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Would the Australian megafauna have become extinct if humans had never colonised the continent? Comments on “A review of the evidence for a human role in the extinction of Australian megafauna and an alternative explanation” by S. Wroe and J. Field

journal contribution
posted on 2023-05-22, 01:57 authored by Brook, BW, David BowmanDavid Bowman, Burney, DA, Flannery, TF, Gagan, MK, Gillespie, R, Johnson, CN, Kershaw, P, Magee, JW, Martin, PS, Miller, GH, Peiser, B, Roberts, RG
A critical comment on 'A review of the evidence for a human role in the extinction of Australian megafauna and an alternative explanation' by S. Wroe and J. Field is presented. The authors have highlighted a range of ideas under consideration, and provided a selective interpretation which does not come to terms with biology and ignores or misinterprets current evidence. They rely heavily on the ages reported by Roberts et al. (2001) to argue for a gradual attenuation of the megafauna. They propose a staggered series of extinctions throughout the Middle and Late Pleistocene, with many taxa lost during the Penultimate Glacial Maximum (PGM) 140 130 ka, and relatively few species persisting. They ignore measurement uncertainties associated with the ages, which, when properly considered, means that 20, rather than eight of the species they list have last appearance ages consistent with ́45 ka.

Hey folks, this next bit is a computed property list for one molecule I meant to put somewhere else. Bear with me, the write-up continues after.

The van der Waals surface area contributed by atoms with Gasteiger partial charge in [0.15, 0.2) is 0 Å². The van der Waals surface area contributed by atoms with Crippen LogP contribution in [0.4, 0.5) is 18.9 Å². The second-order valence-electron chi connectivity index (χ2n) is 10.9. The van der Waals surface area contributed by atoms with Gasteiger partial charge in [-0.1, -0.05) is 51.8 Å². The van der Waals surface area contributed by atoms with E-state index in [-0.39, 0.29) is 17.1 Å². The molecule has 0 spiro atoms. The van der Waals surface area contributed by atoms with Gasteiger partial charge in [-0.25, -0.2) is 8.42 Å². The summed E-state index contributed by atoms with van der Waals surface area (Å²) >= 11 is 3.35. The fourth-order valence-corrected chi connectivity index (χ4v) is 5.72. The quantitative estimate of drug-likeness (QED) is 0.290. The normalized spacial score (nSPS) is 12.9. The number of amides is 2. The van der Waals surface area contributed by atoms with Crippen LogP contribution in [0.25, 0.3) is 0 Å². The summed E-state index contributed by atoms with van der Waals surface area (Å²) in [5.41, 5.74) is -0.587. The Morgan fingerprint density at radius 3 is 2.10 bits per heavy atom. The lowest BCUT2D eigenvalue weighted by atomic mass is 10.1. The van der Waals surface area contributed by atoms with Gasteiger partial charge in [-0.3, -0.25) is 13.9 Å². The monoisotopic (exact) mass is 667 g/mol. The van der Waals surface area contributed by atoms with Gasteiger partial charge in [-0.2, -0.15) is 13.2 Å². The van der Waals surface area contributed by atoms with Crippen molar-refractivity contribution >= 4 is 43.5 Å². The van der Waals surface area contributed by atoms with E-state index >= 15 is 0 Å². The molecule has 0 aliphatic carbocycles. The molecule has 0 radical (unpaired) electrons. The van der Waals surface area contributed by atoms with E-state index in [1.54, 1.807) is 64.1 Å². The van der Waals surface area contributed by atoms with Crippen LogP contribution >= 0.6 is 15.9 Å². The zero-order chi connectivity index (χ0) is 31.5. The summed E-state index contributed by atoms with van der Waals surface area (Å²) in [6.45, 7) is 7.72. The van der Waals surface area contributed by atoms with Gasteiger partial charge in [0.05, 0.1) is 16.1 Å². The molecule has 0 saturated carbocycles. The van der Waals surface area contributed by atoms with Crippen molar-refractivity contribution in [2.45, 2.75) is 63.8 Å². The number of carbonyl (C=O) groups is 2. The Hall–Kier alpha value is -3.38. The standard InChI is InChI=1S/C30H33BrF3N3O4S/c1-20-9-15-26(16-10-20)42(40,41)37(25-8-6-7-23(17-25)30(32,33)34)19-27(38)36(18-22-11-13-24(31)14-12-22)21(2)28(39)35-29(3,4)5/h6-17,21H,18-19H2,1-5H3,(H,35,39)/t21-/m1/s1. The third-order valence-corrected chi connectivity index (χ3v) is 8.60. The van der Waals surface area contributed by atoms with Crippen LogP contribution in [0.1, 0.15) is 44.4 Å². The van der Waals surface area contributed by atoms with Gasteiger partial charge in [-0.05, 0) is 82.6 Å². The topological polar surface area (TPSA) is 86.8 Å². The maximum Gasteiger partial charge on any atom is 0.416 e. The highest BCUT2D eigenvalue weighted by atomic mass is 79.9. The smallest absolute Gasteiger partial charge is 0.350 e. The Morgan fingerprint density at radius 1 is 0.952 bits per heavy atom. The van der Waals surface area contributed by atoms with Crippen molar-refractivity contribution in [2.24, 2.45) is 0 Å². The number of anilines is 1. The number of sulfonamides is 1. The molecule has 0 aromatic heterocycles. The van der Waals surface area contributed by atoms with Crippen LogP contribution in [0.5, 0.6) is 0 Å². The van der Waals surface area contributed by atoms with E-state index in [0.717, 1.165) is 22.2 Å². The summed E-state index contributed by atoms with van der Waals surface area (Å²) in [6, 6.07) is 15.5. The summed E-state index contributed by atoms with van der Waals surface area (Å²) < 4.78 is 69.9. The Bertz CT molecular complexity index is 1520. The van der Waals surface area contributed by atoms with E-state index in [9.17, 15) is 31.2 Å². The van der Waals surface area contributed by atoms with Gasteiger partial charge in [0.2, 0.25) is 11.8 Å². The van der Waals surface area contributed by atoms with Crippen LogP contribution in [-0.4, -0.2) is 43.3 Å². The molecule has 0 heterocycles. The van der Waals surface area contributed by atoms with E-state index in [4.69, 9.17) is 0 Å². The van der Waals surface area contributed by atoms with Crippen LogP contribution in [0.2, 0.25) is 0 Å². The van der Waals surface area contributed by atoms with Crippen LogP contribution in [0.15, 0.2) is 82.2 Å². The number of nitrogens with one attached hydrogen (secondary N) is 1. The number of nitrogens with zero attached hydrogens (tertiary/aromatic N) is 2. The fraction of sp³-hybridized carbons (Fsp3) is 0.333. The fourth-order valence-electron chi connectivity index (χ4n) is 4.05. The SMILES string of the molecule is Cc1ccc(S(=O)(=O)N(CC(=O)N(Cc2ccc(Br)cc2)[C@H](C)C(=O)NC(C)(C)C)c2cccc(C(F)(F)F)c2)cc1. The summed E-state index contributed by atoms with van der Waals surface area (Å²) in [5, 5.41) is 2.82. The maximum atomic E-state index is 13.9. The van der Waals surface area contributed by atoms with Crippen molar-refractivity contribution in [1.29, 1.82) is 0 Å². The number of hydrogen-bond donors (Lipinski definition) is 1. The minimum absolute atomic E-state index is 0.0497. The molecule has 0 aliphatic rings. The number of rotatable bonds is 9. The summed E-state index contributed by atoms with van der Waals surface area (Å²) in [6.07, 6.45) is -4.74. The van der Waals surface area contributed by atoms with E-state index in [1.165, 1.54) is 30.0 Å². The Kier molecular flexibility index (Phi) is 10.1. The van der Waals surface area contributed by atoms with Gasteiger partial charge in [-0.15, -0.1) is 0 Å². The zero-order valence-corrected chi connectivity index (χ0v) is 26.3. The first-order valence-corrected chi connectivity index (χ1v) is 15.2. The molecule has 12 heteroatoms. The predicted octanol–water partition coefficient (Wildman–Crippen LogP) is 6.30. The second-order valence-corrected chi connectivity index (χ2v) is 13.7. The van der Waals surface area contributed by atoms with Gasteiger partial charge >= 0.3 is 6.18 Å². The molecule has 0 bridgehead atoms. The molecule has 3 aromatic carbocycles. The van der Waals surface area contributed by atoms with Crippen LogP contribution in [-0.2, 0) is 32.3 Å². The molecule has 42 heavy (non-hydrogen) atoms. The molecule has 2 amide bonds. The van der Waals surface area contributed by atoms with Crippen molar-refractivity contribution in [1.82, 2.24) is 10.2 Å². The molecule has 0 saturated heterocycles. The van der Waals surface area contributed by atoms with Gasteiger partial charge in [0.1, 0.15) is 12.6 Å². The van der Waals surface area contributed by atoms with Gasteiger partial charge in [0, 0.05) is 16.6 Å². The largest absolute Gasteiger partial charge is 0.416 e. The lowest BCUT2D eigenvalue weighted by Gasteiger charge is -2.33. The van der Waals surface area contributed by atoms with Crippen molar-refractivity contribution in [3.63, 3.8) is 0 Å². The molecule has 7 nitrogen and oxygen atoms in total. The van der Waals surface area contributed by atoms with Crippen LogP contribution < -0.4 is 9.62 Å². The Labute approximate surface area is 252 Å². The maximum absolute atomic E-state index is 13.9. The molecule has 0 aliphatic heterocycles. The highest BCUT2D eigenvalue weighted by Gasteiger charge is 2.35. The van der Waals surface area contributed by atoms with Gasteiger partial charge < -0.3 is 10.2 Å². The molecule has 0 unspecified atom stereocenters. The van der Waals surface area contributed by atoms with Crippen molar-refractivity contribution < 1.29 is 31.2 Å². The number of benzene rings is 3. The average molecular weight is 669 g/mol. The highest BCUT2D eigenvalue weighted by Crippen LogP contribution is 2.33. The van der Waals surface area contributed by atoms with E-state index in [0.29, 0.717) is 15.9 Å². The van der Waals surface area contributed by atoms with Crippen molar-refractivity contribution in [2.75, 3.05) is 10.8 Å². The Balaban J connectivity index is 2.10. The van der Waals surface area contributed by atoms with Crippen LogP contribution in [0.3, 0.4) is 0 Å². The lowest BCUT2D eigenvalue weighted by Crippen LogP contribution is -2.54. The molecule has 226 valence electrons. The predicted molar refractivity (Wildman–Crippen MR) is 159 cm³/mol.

History

Publication title

Quaternary Science Reviews

Volume

26

Issue

3-4

Pagination

560-564

ISSN

0277-3791

Department/School

School of Natural Sciences

Publisher

Pergamon

Place of publication

United Kingdom

Repository Status

  • Restricted

Socio-economic Objectives

Understanding climate change not elsewhere classified

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